WHRB to Begin Extensive Program Overhaul
* Radio station to include national news, on air interviews in its upcoming changes
In an effort to increase the quality and precision of programming, WHRB--Harvard's student radio station--is overhauling its programming this semester.
"Our main focus is to make the programs as professional as possible and to encourage as much creativity as possible." said WHRB news director Joseph C. Krupnick '00.
Many of the changes will impact news programming.
Currently, WHRB airs a 10-minute news program each weekday at 8:30 a.m. and a half-hour weekly news program every Sunday from 12:30 to 1 p.m.
The Sunday show has adopted a more in-depth, feature-oriented, news-magazine approach. Formerly, the show was delivered as a straight news program, but the headlines were often outdated by the time the show was broadcast.
Krupnick said news programming has changed to include detailed coverage of specific national issues, such as National Coming Out Day and the Democratic National Convention.
WHRB will also include more interviews with visiting speakers at Harvard.
According to WHRB staff member Henry G. Wei '98, who is also a Crimson editor, WHRB is "trying to be very concise and to deliver just the salient points of each story."
In addition, the station has upgraded its comp process to "incorporate professional techniques in announcing and writing," said Joel B. Pollak '99, the other news director.
Since Harvard offers no journalism or communications major, Pollak said that WHRB tries "to be the best substitute we can. The training people are getting here is equivalent to that they would get at a professional radio station." He said the station is also re-training current members.
Purchase of new equipment and reorganization of the WHRB office has also contributed to the increase in quality.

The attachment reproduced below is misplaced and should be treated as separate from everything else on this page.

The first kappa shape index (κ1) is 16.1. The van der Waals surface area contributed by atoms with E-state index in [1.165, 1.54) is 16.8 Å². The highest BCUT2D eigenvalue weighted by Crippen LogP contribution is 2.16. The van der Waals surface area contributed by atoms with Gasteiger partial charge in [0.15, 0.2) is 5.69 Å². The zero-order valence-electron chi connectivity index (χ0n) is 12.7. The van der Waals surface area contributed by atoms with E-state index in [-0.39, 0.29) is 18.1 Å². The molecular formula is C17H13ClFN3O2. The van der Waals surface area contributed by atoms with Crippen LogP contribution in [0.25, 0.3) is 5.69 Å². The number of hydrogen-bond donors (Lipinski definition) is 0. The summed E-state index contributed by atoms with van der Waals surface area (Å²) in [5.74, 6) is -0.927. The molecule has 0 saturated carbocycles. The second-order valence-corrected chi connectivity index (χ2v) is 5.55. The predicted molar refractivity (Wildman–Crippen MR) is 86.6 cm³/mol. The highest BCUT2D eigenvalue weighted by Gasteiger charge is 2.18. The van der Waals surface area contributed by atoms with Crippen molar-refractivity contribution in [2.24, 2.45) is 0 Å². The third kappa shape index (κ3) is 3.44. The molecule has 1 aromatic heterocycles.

New additions to programming include radio theater productions, coverage of local arts events, commentaries by students who are not WHRB members and daily traffic reports.
The theater productions, headed by Pollak, are still in the planning stages. He said he plans to "look both within and outside the station for actors." He said that the productions are contingent on the availability of new staff.
John M. Kasdan '60, a lecturer in law at Columbia University, is helping the station in planning and also in providing coverage of local arts events. The first such program aired last week.
The station is planning to approach Harvard students with expertise in certain fields, such as fine arts, to offer commentary.
"We want people to feel they can contribute to what we do," Pollak said.
WHRB began airing daily traffic reports this past week.
The station was originally the Crimson News Network, available only on the Harvard campus. Today the station's audience encompasses the entire greater Boston area.
"It's interesting to try to integrate the student perspective into a broader scale," Wei said.
The station relocated to its current space in the basement of Pennypacker Hall from the basement of Memorial Hall in the summer of 1995.
Wei said that the move "disrupted the station" and that the news department "specifically faced a problem trying to rebuild the programming it had once done."
Krupnick added that "much progress has been made in the last semester."
Pollak said the station is working toward a new set of goals.
"We want to upgrade to National Public Radio quality," he said.